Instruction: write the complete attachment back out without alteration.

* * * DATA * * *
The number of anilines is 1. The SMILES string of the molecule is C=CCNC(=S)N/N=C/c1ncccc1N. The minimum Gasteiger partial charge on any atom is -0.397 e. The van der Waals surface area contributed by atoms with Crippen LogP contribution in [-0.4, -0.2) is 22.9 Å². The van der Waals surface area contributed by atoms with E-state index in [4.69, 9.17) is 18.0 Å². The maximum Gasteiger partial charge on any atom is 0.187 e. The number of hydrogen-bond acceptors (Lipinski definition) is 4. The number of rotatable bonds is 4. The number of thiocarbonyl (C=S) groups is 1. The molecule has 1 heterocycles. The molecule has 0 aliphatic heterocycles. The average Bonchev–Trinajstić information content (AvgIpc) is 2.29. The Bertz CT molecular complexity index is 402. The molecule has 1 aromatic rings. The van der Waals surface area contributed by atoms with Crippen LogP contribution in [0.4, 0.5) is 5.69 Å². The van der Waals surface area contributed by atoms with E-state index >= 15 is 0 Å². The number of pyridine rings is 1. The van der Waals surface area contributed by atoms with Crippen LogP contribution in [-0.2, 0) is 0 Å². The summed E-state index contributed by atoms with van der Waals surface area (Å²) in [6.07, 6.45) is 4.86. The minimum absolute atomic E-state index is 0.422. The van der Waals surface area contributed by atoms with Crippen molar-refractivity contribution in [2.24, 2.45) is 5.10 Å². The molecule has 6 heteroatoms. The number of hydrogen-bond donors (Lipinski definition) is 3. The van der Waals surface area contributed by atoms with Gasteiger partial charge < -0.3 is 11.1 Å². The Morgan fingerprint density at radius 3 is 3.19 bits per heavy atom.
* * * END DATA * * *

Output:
The number of anilines is 1. The SMILES string of the molecule is C=CCNC(=S)N/N=C/c1ncccc1N. The minimum Gasteiger partial charge on any atom is -0.397 e. The van der Waals surface area contributed by atoms with Crippen LogP contribution in [-0.4, -0.2) is 22.9 Å². The van der Waals surface area contributed by atoms with E-state index in [4.69, 9.17) is 18.0 Å². The maximum Gasteiger partial charge on any atom is 0.187 e. The number of hydrogen-bond acceptors (Lipinski definition) is 4. The number of rotatable bonds is 4. The number of thiocarbonyl (C=S) groups is 1. The molecule has 1 heterocycles. The molecule has 0 aliphatic heterocycles. The average Bonchev–Trinajstić information content (AvgIpc) is 2.29. The Bertz CT molecular complexity index is 402. The molecule has 1 aromatic rings. The van der Waals surface area contributed by atoms with Crippen LogP contribution in [0.4, 0.5) is 5.69 Å². The van der Waals surface area contributed by atoms with E-state index >= 15 is 0 Å². The number of pyridine rings is 1. The van der Waals surface area contributed by atoms with Crippen LogP contribution in [-0.2, 0) is 0 Å². The summed E-state index contributed by atoms with van der Waals surface area (Å²) in [6.07, 6.45) is 4.86. The minimum absolute atomic E-state index is 0.422. The van der Waals surface area contributed by atoms with Crippen molar-refractivity contribution in [2.24, 2.45) is 5.10 Å². The molecule has 6 heteroatoms. The number of hydrogen-bond donors (Lipinski definition) is 3. The van der Waals surface area contributed by atoms with Gasteiger partial charge < -0.3 is 11.1 Å². The Morgan fingerprint density at radius 3 is 3.19 bits per heavy atom.